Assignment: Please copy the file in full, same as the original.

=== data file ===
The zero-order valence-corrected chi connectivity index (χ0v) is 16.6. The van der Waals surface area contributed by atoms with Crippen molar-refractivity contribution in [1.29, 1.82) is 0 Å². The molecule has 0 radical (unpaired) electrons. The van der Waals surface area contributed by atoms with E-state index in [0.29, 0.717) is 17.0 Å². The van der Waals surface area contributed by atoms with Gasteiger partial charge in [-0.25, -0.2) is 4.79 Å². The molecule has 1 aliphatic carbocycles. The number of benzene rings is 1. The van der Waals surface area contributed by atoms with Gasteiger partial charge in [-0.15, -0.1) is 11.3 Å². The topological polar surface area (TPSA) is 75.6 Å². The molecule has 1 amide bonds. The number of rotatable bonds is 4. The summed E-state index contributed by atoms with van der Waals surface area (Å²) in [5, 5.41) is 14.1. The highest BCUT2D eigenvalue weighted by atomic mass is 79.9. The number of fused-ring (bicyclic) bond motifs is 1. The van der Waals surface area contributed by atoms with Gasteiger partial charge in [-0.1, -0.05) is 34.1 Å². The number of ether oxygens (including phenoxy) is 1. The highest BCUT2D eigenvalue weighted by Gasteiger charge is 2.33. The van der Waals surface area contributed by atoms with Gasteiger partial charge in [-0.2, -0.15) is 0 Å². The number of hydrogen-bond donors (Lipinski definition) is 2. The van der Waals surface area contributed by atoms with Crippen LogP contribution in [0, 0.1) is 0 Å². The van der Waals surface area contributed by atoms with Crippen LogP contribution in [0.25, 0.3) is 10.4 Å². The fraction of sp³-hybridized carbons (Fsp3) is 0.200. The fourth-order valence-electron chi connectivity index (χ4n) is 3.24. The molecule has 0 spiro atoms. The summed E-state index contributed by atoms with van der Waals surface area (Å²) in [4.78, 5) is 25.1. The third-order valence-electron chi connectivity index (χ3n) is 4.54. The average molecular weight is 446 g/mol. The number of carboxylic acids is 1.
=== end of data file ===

The zero-order valence-corrected chi connectivity index (χ0v) is 16.6. The van der Waals surface area contributed by atoms with Crippen molar-refractivity contribution in [1.29, 1.82) is 0 Å². The molecule has 0 radical (unpaired) electrons. The van der Waals surface area contributed by atoms with E-state index in [0.29, 0.717) is 17.0 Å². The van der Waals surface area contributed by atoms with Gasteiger partial charge in [-0.25, -0.2) is 4.79 Å². The molecule has 1 aliphatic carbocycles. The number of benzene rings is 1. The van der Waals surface area contributed by atoms with Gasteiger partial charge in [-0.15, -0.1) is 11.3 Å². The topological polar surface area (TPSA) is 75.6 Å². The molecule has 1 amide bonds. The number of rotatable bonds is 4. The summed E-state index contributed by atoms with van der Waals surface area (Å²) in [5, 5.41) is 14.1. The highest BCUT2D eigenvalue weighted by atomic mass is 79.9. The number of fused-ring (bicyclic) bond motifs is 1. The van der Waals surface area contributed by atoms with Gasteiger partial charge in [-0.1, -0.05) is 34.1 Å². The number of ether oxygens (including phenoxy) is 1. The highest BCUT2D eigenvalue weighted by Gasteiger charge is 2.33. The van der Waals surface area contributed by atoms with Gasteiger partial charge in [-0.2, -0.15) is 0 Å². The number of hydrogen-bond donors (Lipinski definition) is 2. The van der Waals surface area contributed by atoms with Crippen LogP contribution in [0, 0.1) is 0 Å². The van der Waals surface area contributed by atoms with Crippen LogP contribution in [0.25, 0.3) is 10.4 Å². The fraction of sp³-hybridized carbons (Fsp3) is 0.200. The fourth-order valence-electron chi connectivity index (χ4n) is 3.24. The molecule has 0 spiro atoms. The summed E-state index contributed by atoms with van der Waals surface area (Å²) in [4.78, 5) is 25.1. The third-order valence-electron chi connectivity index (χ3n) is 4.54. The average molecular weight is 446 g/mol. The number of carboxylic acids is 1.